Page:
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I'll be making my annual pilgrimage back home for a week of pheasant hunting in October but this year my second week of hunting will be focusing on fur rather than feathers as I finally drew a buck tag after about six years of applying.  My GSP won't be happy about that.  Maybe I'll get lucky and get the deer out of the way early so she can still get some bird chasing in.

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Way to go LMIT! What zone do you hunt? I've been stomping 2F1 since 2002. Deer numbers are way down, but I pulled a flat-top tag this year after not getting one last year. 

I'm with you on "getting the deer out of the way" so you can focus on birds. I allocated ONE weekend a year to venison procurement. That's about all I can stand to spare with two GWPs and plenty of bird-choked cover to explore. 

Good luck this fall, and let us know how you do!

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Looks like Pheasant Numbers are up again this year as well:

 

Game and Fish Summarizes Pheasant Brood Data

North Dakota’s roadside pheasant survey conducted in late July and August indicates total birds and number of broods are up statewide from 2014.

Stan Kohn, upland game management supervisor for the North Dakota Game and Fish Department, said the survey shows total pheasants are up 30 percent from last year. In addition, brood observations were up 23 percent, while the average brood size was up 9 percent. The final summary is based on 259 survey runs made along 105 brood routes across North Dakota.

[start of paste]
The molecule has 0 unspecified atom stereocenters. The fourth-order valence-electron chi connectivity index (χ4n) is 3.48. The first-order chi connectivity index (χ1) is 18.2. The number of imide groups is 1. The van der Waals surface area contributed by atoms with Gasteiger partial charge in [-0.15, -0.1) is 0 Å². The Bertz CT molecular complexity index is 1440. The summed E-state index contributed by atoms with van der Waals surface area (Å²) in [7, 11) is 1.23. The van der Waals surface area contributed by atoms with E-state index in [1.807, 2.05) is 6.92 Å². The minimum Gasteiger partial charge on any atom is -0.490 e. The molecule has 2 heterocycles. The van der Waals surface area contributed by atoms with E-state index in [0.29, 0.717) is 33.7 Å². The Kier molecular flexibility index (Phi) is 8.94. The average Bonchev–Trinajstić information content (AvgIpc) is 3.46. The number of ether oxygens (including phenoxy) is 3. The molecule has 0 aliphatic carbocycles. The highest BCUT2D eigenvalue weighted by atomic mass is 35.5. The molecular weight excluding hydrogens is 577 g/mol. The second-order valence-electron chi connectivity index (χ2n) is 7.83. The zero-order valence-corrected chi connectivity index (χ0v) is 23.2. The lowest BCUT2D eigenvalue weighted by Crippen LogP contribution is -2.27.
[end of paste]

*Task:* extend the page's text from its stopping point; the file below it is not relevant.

“Our late summer roadside counts indicate pheasant hunters are going to find more birds in the southern half of the state this fall, with the southwest having the strongest population of young roosters,” Kohn said. “Hunters will also find average habitat conditions on the landscape.”

Statistics from southwestern North Dakota indicate total pheasants were up 34 percent and broods observed up 31 percent from 2014. Observers counted 25 broods and 207 birds per 100 survey miles. The average brood size was 6.2.

Results from the southeast show birds are up 27 percent from last year, and the number of broods up 21percent. Observers counted eight broods and 62 birds per 100 miles. The average brood size was 5.5.

Statistics from the northwest indicated pheasants are down 18 percent from last year, with broods down 32 percent. Observers recorded six broods and 46 birds per 100 miles. Average brood size was 6.3.